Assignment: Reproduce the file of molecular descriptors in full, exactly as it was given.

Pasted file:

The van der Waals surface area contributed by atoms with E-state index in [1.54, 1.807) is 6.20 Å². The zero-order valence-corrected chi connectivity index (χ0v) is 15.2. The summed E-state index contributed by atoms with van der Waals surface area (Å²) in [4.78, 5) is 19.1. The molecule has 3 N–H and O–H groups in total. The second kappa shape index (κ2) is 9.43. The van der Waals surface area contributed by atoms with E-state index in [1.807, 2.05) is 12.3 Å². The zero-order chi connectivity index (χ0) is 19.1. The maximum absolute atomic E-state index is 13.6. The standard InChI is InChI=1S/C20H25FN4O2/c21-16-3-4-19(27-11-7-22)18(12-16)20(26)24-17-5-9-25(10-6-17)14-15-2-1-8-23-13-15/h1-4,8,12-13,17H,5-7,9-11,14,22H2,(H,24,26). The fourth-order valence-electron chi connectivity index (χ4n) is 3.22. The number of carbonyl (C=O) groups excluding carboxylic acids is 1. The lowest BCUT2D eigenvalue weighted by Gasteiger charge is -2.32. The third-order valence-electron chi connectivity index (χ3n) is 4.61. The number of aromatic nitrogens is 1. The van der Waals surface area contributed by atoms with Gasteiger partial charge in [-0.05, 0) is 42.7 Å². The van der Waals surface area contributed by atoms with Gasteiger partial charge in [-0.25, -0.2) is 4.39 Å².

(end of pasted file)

The van der Waals surface area contributed by atoms with E-state index in [1.54, 1.807) is 6.20 Å². The zero-order valence-corrected chi connectivity index (χ0v) is 15.2. The summed E-state index contributed by atoms with van der Waals surface area (Å²) in [4.78, 5) is 19.1. The molecule has 3 N–H and O–H groups in total. The second kappa shape index (κ2) is 9.43. The van der Waals surface area contributed by atoms with E-state index in [1.807, 2.05) is 12.3 Å². The zero-order chi connectivity index (χ0) is 19.1. The maximum absolute atomic E-state index is 13.6. The standard InChI is InChI=1S/C20H25FN4O2/c21-16-3-4-19(27-11-7-22)18(12-16)20(26)24-17-5-9-25(10-6-17)14-15-2-1-8-23-13-15/h1-4,8,12-13,17H,5-7,9-11,14,22H2,(H,24,26). The fourth-order valence-electron chi connectivity index (χ4n) is 3.22. The number of carbonyl (C=O) groups excluding carboxylic acids is 1. The lowest BCUT2D eigenvalue weighted by Gasteiger charge is -2.32. The third-order valence-electron chi connectivity index (χ3n) is 4.61. The number of aromatic nitrogens is 1. The van der Waals surface area contributed by atoms with Gasteiger partial charge in [-0.05, 0) is 42.7 Å². The van der Waals surface area contributed by atoms with Gasteiger partial charge in [-0.25, -0.2) is 4.39 Å².